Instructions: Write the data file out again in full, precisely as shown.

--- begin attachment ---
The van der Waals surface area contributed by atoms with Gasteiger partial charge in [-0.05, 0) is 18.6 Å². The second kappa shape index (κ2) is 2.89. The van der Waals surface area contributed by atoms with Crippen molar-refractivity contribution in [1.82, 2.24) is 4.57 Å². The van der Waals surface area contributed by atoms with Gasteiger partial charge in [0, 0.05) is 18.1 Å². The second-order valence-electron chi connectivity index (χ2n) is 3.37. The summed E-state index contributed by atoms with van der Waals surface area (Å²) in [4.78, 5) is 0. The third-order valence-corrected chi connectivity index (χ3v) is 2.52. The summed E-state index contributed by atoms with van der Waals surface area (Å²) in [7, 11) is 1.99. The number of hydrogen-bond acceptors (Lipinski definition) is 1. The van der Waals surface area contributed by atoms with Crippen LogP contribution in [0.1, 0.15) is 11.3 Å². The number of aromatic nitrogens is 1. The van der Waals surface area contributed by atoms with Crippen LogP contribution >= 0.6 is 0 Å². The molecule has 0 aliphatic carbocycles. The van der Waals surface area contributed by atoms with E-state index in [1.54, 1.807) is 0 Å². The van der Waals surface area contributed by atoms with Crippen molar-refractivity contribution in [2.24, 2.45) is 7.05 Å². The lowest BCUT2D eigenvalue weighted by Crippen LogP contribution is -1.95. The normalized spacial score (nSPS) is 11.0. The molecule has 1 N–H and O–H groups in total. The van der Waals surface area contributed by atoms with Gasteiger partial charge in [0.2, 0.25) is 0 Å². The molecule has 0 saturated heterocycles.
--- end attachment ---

The van der Waals surface area contributed by atoms with Gasteiger partial charge in [-0.05, 0) is 18.6 Å². The second kappa shape index (κ2) is 2.89. The van der Waals surface area contributed by atoms with Crippen molar-refractivity contribution in [1.82, 2.24) is 4.57 Å². The van der Waals surface area contributed by atoms with Gasteiger partial charge in [0, 0.05) is 18.1 Å². The second-order valence-electron chi connectivity index (χ2n) is 3.37. The summed E-state index contributed by atoms with van der Waals surface area (Å²) in [4.78, 5) is 0. The third-order valence-corrected chi connectivity index (χ3v) is 2.52. The summed E-state index contributed by atoms with van der Waals surface area (Å²) in [7, 11) is 1.99. The number of hydrogen-bond acceptors (Lipinski definition) is 1. The van der Waals surface area contributed by atoms with Crippen LogP contribution in [0.1, 0.15) is 11.3 Å². The number of aromatic nitrogens is 1. The van der Waals surface area contributed by atoms with Crippen LogP contribution >= 0.6 is 0 Å². The molecule has 0 aliphatic carbocycles. The van der Waals surface area contributed by atoms with E-state index in [1.54, 1.807) is 0 Å². The van der Waals surface area contributed by atoms with Crippen molar-refractivity contribution in [2.24, 2.45) is 7.05 Å². The lowest BCUT2D eigenvalue weighted by Crippen LogP contribution is -1.95. The normalized spacial score (nSPS) is 11.0. The molecule has 1 N–H and O–H groups in total. The van der Waals surface area contributed by atoms with Gasteiger partial charge in [0.2, 0.25) is 0 Å². The molecule has 0 saturated heterocycles.